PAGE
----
The guidance acknowledges that as universities and research institutes often work in partnership with third parties, it is often the case that a research project may involve exchanging information with them. It says that a requirement to disclose under the FOIA should not undermine HEIs' ability to do this; section 41 of the FOIA can offer some protection for information that is obtained in confidence from third parties.
There are two components to section 41, as follows:
(i) the information must have been obtained by the public authority from another person. It is not restricted to information provided verbally or in writing. The exemption does not cover information which the public authority has generated itself, although it may cover documents (or parts of documents) generated by the public authority if these contain confidential information provided by a third party. It is the information itself, and not the document or other form in which it is recorded, which needs to be considered; and
(ii) disclosure of the information would give rise to an actionable breach of confidence. In other words, if the public authority disclosed the information, the provider or a third party could take the authority to court.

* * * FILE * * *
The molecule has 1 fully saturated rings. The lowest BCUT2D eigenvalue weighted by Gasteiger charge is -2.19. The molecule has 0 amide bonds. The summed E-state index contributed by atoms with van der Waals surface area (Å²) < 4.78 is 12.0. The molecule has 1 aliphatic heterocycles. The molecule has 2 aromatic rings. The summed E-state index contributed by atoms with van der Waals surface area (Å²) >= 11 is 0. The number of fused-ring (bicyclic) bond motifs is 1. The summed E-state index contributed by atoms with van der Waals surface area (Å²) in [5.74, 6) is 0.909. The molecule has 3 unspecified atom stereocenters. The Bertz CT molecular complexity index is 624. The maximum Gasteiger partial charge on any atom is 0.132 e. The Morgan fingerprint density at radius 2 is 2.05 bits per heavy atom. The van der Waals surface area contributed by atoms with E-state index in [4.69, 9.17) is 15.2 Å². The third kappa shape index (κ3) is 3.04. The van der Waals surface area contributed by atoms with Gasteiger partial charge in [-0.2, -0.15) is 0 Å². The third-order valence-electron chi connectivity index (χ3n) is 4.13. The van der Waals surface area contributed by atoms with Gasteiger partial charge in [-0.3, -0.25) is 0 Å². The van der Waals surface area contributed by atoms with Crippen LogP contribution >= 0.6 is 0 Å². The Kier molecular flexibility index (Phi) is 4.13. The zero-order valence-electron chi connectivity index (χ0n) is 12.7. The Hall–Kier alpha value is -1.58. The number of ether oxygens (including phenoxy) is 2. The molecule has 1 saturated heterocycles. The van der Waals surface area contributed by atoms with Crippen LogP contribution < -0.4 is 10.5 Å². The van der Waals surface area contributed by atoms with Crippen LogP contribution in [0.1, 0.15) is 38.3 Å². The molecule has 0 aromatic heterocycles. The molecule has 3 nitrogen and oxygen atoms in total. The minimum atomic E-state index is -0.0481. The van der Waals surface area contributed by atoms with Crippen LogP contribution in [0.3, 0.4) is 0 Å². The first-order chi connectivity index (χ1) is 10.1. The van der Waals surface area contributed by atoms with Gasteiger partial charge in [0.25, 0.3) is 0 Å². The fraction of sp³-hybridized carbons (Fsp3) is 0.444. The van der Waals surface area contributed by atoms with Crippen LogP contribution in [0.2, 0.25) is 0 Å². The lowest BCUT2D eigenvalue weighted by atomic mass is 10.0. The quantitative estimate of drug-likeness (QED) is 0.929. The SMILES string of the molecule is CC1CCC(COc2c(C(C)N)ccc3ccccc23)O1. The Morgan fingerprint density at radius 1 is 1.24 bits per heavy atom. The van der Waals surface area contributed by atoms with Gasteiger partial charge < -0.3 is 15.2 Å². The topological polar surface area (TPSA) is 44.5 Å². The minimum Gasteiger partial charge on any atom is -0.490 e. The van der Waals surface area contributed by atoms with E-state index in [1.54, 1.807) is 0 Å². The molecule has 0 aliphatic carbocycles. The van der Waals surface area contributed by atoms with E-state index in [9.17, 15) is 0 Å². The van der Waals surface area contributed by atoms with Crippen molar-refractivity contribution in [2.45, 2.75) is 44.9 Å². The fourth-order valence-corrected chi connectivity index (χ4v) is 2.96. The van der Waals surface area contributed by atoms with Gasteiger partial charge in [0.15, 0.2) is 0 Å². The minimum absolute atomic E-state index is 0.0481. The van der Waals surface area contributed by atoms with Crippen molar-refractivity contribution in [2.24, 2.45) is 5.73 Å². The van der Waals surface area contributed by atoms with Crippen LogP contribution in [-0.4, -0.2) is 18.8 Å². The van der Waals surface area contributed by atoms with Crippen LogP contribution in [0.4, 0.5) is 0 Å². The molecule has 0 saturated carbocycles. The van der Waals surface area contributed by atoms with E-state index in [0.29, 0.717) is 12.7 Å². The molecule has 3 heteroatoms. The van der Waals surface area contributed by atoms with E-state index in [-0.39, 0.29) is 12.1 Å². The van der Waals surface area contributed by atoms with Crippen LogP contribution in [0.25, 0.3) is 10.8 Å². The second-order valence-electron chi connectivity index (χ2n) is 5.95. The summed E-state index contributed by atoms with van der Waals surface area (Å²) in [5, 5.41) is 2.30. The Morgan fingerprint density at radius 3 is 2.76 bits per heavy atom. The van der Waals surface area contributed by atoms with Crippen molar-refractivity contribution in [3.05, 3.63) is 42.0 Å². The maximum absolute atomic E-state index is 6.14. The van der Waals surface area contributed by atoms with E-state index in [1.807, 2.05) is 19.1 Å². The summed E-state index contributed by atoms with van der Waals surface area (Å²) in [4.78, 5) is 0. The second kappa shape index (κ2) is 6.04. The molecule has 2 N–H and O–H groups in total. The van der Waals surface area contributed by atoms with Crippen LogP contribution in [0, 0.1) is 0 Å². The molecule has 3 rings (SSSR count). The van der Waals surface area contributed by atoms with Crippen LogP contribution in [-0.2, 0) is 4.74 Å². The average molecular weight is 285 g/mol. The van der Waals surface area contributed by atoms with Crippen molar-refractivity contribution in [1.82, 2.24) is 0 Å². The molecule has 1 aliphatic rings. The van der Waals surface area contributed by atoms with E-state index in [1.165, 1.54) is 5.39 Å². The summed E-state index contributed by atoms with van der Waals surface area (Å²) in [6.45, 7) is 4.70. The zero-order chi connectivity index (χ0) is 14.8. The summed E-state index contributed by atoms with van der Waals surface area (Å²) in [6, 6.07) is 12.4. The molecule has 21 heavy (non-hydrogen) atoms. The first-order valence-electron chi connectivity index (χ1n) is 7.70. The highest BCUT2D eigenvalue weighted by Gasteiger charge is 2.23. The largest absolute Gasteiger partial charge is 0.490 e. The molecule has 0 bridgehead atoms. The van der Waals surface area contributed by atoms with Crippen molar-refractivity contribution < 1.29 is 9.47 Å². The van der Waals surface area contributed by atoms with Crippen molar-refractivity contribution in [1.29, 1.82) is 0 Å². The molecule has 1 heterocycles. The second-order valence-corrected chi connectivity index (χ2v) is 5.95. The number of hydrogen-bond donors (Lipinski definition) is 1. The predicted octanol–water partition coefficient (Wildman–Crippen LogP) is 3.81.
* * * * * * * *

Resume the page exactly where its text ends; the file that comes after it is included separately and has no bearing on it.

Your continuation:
The guidance indicates that it is important to clearly identify information which is obtained in confidence when working with external commercial partners. Public authorities can use confidentiality clauses to identify information that may be exempt, but they should remember that the law will only uphold confidentiality obligations and relate to information which is genuinely confidential it has the necessary quality of confidence. The guidance remind HEIs of the Commission’s view that public authorities carefully consider the compatibility of confidentiality clauses with their obligations under FOI legislation.
Section 41 is an absolute exemption (which means that there is no public interest test).
2. Commercial interests (section 43(2), FOIA)
Under section 43(2) of the FOIA, information can be exempt if its disclosure would, or would be likely to, prejudice the commercial interests of any person (including the public authority holding it). A commercial interest relates to a person's ability to participate competitively in a commercial activity, that is, the purchase and sale of goods or services. There is a distinction to be drawn between commercial interests and financial interests. While there will be many cases where prejudice to the financial interests of a public authority may affect its commercial interests, this is not always the case.